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The booklover of Hauz Khas

Approaching the table where two new guests have seated, he looks curiously at the book one of them has placed beside the flower vase. It is Sam Miller’s Delhi: The Adventures in the Megacity. While presenting them the menu, he asks if he can borrow the book for a minute.

entertainment Updated: Nov 04, 2010 00:43 IST
Mayank Austen Soofi

Approaching the table where two new guests have seated, he looks curiously at the book one of them has placed beside the flower vase. It is Sam Miller’s

Delhi: The Adventures in the Megacity

. While presenting them the menu, he asks if he can borrow the book for a minute. They oblige.



We met Raghavendra Vanjre, 31, in Naivedyam, a south Indian speciality restaurant in Hauz Khas Village. A staff captain, he is fond of reading. In the restaurant, he has established bonds with regular patrons, who are fellow book lovers. If they happen to be dining alone, Vanjre spends a few moments, discussing with them the issues of the day: Khushwant Singh’s latest Sunday column, Arundhati Roy’s new essay on Kashmir, Chetan Bhagat’s fourth novel, and if the guest insists — the curries in the Maharaja

thali

.



Missing his Kannada

It is 11pm and the duty hours have just ended. We are walking towards Vanjre’s one-room apartment in the village. He is carrying a book on Afghanistan. “I don’t get Kannada books in Delhi,” he tells us. Kannada is the language of his home state, Karnataka. A stocky man, Vanjre hails from the city of Davangere. He arrived in Delhi a year ago, in November 2009. His two beloved authors write in Kannada and are largely unknown in Hindi-speaking Delhi: columnist Ravi Belagere and film director Nagathihalli Chandrashekar.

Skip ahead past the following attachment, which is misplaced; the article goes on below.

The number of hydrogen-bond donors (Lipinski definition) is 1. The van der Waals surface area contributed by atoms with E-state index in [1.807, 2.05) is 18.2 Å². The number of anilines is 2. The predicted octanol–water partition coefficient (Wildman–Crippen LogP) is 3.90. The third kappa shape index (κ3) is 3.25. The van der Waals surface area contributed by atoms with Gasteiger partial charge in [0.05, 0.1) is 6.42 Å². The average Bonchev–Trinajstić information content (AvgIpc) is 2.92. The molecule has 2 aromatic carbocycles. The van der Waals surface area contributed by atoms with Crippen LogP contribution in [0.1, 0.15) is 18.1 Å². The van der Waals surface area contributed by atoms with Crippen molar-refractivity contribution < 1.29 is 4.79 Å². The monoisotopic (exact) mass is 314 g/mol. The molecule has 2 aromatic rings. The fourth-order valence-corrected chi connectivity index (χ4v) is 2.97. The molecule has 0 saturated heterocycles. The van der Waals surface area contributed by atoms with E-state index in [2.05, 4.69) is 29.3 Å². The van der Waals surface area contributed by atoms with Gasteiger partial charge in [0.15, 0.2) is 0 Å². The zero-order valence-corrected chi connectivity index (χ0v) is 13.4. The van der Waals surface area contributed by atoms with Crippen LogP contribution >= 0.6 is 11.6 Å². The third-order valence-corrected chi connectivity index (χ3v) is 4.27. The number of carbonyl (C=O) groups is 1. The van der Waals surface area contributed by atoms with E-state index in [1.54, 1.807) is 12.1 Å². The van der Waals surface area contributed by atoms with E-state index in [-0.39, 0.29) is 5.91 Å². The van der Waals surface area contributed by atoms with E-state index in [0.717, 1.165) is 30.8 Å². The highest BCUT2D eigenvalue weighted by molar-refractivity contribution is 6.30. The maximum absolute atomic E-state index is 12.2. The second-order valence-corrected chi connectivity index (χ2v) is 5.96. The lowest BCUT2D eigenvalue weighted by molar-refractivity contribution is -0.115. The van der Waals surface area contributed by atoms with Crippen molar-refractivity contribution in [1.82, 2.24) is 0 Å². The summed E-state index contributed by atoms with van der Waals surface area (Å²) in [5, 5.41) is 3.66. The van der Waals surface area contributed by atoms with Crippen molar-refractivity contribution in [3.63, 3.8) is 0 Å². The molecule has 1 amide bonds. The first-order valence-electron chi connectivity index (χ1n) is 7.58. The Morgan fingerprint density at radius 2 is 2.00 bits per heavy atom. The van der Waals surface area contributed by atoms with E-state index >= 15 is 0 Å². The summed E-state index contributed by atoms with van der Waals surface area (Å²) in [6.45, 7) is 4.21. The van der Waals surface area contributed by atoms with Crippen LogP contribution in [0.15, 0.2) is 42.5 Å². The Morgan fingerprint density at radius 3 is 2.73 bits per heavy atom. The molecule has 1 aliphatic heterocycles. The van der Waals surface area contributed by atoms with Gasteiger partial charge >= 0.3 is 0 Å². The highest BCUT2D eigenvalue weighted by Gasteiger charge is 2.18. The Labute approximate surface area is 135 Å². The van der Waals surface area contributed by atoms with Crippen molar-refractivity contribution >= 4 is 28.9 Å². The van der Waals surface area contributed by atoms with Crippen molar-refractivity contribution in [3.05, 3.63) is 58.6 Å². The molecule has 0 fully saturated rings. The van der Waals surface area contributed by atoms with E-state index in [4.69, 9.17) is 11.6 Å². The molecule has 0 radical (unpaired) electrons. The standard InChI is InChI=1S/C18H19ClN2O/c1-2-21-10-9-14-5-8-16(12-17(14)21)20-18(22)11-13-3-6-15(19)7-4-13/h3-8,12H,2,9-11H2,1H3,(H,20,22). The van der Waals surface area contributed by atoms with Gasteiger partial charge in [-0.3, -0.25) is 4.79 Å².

“Belagere’s non-fiction deals with what an individual can give to the society. Chandrashekar, besides working in films, is a short story writer. His tales tell you how man is changing with times.”



When settling in Delhi, Vanjre decided not to buy a television. “That would have distracted me from my reading.” His neighbours are fellow employees from the restaurant. Most are single like him, and almost all are from south India. “Their thinking is different. They like watching TV. But I don’t miss the bookish conversations I would have with my friends back home. I keep busy in my own world.”



For intellectual simulation, the captain depends on his younger brother, Ramakrishna, who is pursuing business studies in Bangalore. “Currently, we are fighting over Arundhati Roy.” The Booker prize-winning author has written essays on nuclear bombs, big dams,

adivasi

struggles and Kashmir’s separatist movement. “My brother says that her statements on Kashmir are anti-national. I think that somebody has to talk about the injustices there.” Roy is a regular to his outlet. “She always asks me how I am doing. But I’m hesitant to talk to her.”



The lone explorer

Vanjre has no close friend in Delhi. On his days off, he sets about exploring the city alone. “I like Akshardham temple, especially the slogans about vegetarianism that the temple authorities have put up at different places. There is also a slogan by George Bernard Shaw.”



One evening, Vanjre had taken the Metro to Chandni Chowk station, from where he walked to the Red Fort. But the monument had closed for the day. So, he settled for a

biryani

from a street stall.



A reader’s view


Vanjre doesn’t frequent Delhi’s bookstores. “They sell only English novels.” He does, however, enjoy reading best-sellers by Chetan Bhagat and Khushwant Singh. “When you start reading any of Bhagat’s novels, you don’t wish to do anything else until you finish. His plots are engaging and his language is so easy. While with Singh, you get the point in the first line itself.”



Recently, Vanjre finished reading two famous works of the Nobel laureate Gabriel Garcia Marquez. “I liked the ending of

Love in the Time of Cholera

, when the two lovers unite after so many years. In

One Hundred Years of Solitude

, the description of the jungle was very vivid. It was like watching a movie.”



Despite his passion for books, Vanjre hasn’t let them overtake the burning ambition of his life. “Some day, I want to open my own fruit juice stall.”